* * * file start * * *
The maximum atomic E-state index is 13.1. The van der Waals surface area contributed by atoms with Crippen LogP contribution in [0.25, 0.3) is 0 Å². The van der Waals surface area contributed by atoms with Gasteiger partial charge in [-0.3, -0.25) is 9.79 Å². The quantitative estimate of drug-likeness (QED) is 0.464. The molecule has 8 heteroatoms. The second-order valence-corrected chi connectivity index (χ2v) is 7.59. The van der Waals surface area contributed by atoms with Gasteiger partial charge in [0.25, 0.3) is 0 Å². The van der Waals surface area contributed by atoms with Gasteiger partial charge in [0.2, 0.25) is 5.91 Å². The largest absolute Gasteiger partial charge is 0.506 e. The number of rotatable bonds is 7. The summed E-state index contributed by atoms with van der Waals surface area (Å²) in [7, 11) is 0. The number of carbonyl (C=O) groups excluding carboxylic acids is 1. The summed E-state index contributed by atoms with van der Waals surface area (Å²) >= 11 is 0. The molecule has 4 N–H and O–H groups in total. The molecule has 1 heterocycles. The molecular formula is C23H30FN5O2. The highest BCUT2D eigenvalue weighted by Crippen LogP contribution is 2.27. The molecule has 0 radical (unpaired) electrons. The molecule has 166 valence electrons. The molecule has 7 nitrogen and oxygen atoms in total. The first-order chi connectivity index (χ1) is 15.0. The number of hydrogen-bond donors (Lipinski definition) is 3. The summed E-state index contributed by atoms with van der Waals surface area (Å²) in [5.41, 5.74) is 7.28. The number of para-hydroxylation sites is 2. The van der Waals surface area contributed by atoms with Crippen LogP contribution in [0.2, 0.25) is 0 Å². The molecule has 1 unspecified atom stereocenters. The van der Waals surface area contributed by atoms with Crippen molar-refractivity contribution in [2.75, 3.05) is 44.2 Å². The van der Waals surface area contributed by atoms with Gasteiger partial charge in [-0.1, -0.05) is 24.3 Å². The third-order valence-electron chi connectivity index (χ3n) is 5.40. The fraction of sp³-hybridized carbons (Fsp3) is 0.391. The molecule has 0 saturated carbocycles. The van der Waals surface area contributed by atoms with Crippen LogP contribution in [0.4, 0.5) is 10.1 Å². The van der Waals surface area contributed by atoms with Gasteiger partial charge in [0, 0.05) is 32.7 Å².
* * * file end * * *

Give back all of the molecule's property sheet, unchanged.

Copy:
The maximum atomic E-state index is 13.1. The van der Waals surface area contributed by atoms with Crippen LogP contribution in [0.25, 0.3) is 0 Å². The van der Waals surface area contributed by atoms with Gasteiger partial charge in [-0.3, -0.25) is 9.79 Å². The quantitative estimate of drug-likeness (QED) is 0.464. The molecule has 8 heteroatoms. The second-order valence-corrected chi connectivity index (χ2v) is 7.59. The van der Waals surface area contributed by atoms with Gasteiger partial charge in [0.25, 0.3) is 0 Å². The van der Waals surface area contributed by atoms with Gasteiger partial charge in [0.2, 0.25) is 5.91 Å². The largest absolute Gasteiger partial charge is 0.506 e. The number of rotatable bonds is 7. The summed E-state index contributed by atoms with van der Waals surface area (Å²) in [7, 11) is 0. The number of carbonyl (C=O) groups excluding carboxylic acids is 1. The summed E-state index contributed by atoms with van der Waals surface area (Å²) >= 11 is 0. The molecule has 4 N–H and O–H groups in total. The molecule has 1 heterocycles. The molecular formula is C23H30FN5O2. The highest BCUT2D eigenvalue weighted by Crippen LogP contribution is 2.27. The molecule has 0 radical (unpaired) electrons. The molecule has 166 valence electrons. The molecule has 7 nitrogen and oxygen atoms in total. The first-order chi connectivity index (χ1) is 15.0. The number of hydrogen-bond donors (Lipinski definition) is 3. The summed E-state index contributed by atoms with van der Waals surface area (Å²) in [5.41, 5.74) is 7.28. The number of para-hydroxylation sites is 2. The van der Waals surface area contributed by atoms with Crippen LogP contribution in [0.2, 0.25) is 0 Å². The molecule has 1 unspecified atom stereocenters. The van der Waals surface area contributed by atoms with Crippen molar-refractivity contribution in [2.75, 3.05) is 44.2 Å². The van der Waals surface area contributed by atoms with Gasteiger partial charge in [-0.1, -0.05) is 24.3 Å². The third-order valence-electron chi connectivity index (χ3n) is 5.40. The fraction of sp³-hybridized carbons (Fsp3) is 0.391. The molecule has 0 saturated carbocycles. The van der Waals surface area contributed by atoms with Crippen LogP contribution in [0.4, 0.5) is 10.1 Å². The van der Waals surface area contributed by atoms with Gasteiger partial charge in [0, 0.05) is 32.7 Å².